Cyber threats are dictating new strategic developments in cybersecurity. Organizations are undertaking massive security deployments in response to rising incident attacks. Investments in cybersecurity have skyrocketed following recent shocking statistics regarding cyber threats.
Emerging research shows that 60% of small and medium-sized enterprises that suffer a cyber-attack will shut down within six months. The average attack costs on average $200,000. A whopping 43% of all cyber-attacks target small businesses, and only about 14% of targeted enterprises are able to protect themselves.
What’s surprising is that most at-risk enterprises think their insurances will cover cyber liabilities. The truth is that cyber insurance is a whole new policy package that’s separate from your business insurance.
So, how can you keep yourself safe?
Well, email communication is one of the leading forms of digital communication. But most importantly, emails are unique identifiers for most email account logins. That means that organizations must accelerate their email protection efforts to remain safe.
So, here are some things to do to keep your email safe:
1. Use the two-factor authentication
The premise of the two-factor authentication 2FA is to combine something you have with something you know (like a password). For instance, an email account is combined with a personal smartphone device. That means that a user will require the smartphone to access their cloud-hosted email.
Another classic example is a debit card. To use a debit card, you must have the card and your pin. By initiating a two-factor authentication, you’re leveraging a two-layered blanket to protect yourself. That means you’re not putting your faith in the password alone. You aren’t putting all your eggs in one basket.
Removing all your faith from the password is a good thing when you consider the vulnerability of email accounts. For Gmail accounts, initiating a two-factor verification is as simple as clicking a button and keying in your phone number.
For Outlook and Windows Mail, it’s also a simple process. Login to your ‘security and passwords’ and select “set up a two-step verification”. By initiating this safeguard, a hacker with your email password can’t access your account unless they have access to your endpoint device. So, the two-factor authentication 2FA remains critically underpinning in keeping your email safe and secure.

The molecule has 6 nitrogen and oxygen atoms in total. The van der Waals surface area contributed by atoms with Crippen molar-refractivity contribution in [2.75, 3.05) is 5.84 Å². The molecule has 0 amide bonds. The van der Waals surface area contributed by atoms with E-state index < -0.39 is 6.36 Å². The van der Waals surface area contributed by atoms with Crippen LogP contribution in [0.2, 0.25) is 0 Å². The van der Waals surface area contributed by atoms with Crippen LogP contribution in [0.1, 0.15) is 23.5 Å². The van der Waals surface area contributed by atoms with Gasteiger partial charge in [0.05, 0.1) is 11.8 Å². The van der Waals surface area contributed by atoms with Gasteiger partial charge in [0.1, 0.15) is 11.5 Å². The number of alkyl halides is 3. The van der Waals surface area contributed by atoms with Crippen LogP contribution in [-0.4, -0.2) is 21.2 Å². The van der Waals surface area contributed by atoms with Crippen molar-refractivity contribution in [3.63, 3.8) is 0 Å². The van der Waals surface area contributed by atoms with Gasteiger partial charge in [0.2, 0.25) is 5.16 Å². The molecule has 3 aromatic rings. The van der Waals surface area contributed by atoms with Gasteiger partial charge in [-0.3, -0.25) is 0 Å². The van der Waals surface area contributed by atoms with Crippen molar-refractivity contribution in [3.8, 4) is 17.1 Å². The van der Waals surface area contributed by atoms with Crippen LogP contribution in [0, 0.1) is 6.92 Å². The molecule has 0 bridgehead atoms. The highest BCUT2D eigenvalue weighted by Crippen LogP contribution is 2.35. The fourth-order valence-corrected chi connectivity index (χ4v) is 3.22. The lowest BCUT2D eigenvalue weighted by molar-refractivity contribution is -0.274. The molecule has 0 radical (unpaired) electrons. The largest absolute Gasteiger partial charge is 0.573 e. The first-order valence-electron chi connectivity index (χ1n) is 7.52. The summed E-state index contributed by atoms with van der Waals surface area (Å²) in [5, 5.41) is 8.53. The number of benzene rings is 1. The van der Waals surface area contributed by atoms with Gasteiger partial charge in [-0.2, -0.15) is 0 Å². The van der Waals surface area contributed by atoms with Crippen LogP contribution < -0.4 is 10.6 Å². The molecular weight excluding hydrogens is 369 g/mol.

2. Use strong passwords
There’s no doubt that strong and secure passwords make it hard for hackers to infiltrate users’ accounts and personal information. Despite the significance of strong passwords in user protection, most users still undermine this safeguard. Users still use easy-to-access passwords like “1111”, pets’ names, and birthdates. Hackers usually utilize software that matches and cracks account credentials and personally-identifying information like passwords, names, and birth dates. Always use a password generator. Users can combine the lower case, uppercase, special characters, and numbers to attain secure passwords.
3. Be on the look-out for phishing attempts
Phishing is one of the leading email threats. Phishing attempts are different from hacking because they involve deception. Usually, a phisher sends an email purporting to be a representative or an official from a reputable organization, government, institution, or business. These falsified emails often convey a sense of urgency, fear, and trauma.
Phishing emails may inform you that your email has been hacked or your debit card accessed by unauthorized personnel. Phishing emails may also warn you that you’ve not cleared your credit card debt, prompting you to call the hacker right away. The goal of phishing emails is to redirect users to a fake portal (or website) where users can key in their details and credit card information that’s directly conveyed to the hackers.
4. Don’t click suspicious links
Phishers send links via email, text, or phone that seem legitimate but once clicked, they allow hackers to access and steal your information. Email attachments embedded with malware are popular avenues for cyber-attacks. Instead, anytime you suspect a fake email link or attachment, do not open it. Check the sender’s domain, open a new tab, and search the sender’s email address to confirm whether it matches any authorized website. More precisely, conduct background checks on the sender’s email to verify whether it’s a legitimate email from a reputable company.
5. Use a VPN on your computer
A virtual private network VPN protects internet networks, making users anonymous. A virtual private network shields your personal information and safeguards your network, providing total anonymity. Furthermore, a VPN offers a smooth browsing experience because there are no video ads and less tracking. The browsing environment is purely virtual, meaning that unauthorized parties cannot access protected email accounts.
6. Don’t use public Wi-Fi
Turn on your mobile or computer data and tether when traveling or out of home or office. Of course, turn on your virtual private network while doing this. Public Wi-Fi in hotels and restaurants may contain keyloggers which may later prove disastrous. Keyloggers essentially collect any information you log on your endpoint devices. They convey collected details to hackers. Therefore, refrain from using public Wi-Fi networks to prevent malware attacks.
You can contact Bastionpoint to obtain email security for your personal or business needs.